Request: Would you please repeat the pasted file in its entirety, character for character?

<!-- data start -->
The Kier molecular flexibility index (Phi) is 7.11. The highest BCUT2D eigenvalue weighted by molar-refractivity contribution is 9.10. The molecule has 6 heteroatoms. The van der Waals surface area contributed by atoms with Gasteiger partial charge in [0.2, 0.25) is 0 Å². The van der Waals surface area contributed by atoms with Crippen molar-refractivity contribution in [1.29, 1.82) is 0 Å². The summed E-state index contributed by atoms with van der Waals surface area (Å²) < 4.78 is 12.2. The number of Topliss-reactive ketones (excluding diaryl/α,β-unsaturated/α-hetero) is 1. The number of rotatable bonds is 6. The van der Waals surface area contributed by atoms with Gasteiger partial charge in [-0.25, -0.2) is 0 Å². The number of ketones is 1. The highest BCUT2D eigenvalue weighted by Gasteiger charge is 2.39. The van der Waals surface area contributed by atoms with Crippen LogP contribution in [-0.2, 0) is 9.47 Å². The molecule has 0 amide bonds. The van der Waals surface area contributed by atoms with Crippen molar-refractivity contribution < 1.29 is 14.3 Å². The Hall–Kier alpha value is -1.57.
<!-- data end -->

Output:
The Kier molecular flexibility index (Phi) is 7.11. The highest BCUT2D eigenvalue weighted by molar-refractivity contribution is 9.10. The molecule has 6 heteroatoms. The van der Waals surface area contributed by atoms with Gasteiger partial charge in [0.2, 0.25) is 0 Å². The van der Waals surface area contributed by atoms with Crippen molar-refractivity contribution in [1.29, 1.82) is 0 Å². The summed E-state index contributed by atoms with van der Waals surface area (Å²) < 4.78 is 12.2. The number of Topliss-reactive ketones (excluding diaryl/α,β-unsaturated/α-hetero) is 1. The number of rotatable bonds is 6. The van der Waals surface area contributed by atoms with Gasteiger partial charge in [-0.25, -0.2) is 0 Å². The number of ketones is 1. The highest BCUT2D eigenvalue weighted by Gasteiger charge is 2.39. The van der Waals surface area contributed by atoms with Crippen LogP contribution in [-0.2, 0) is 9.47 Å². The molecule has 0 amide bonds. The van der Waals surface area contributed by atoms with Crippen molar-refractivity contribution < 1.29 is 14.3 Å². The Hall–Kier alpha value is -1.57.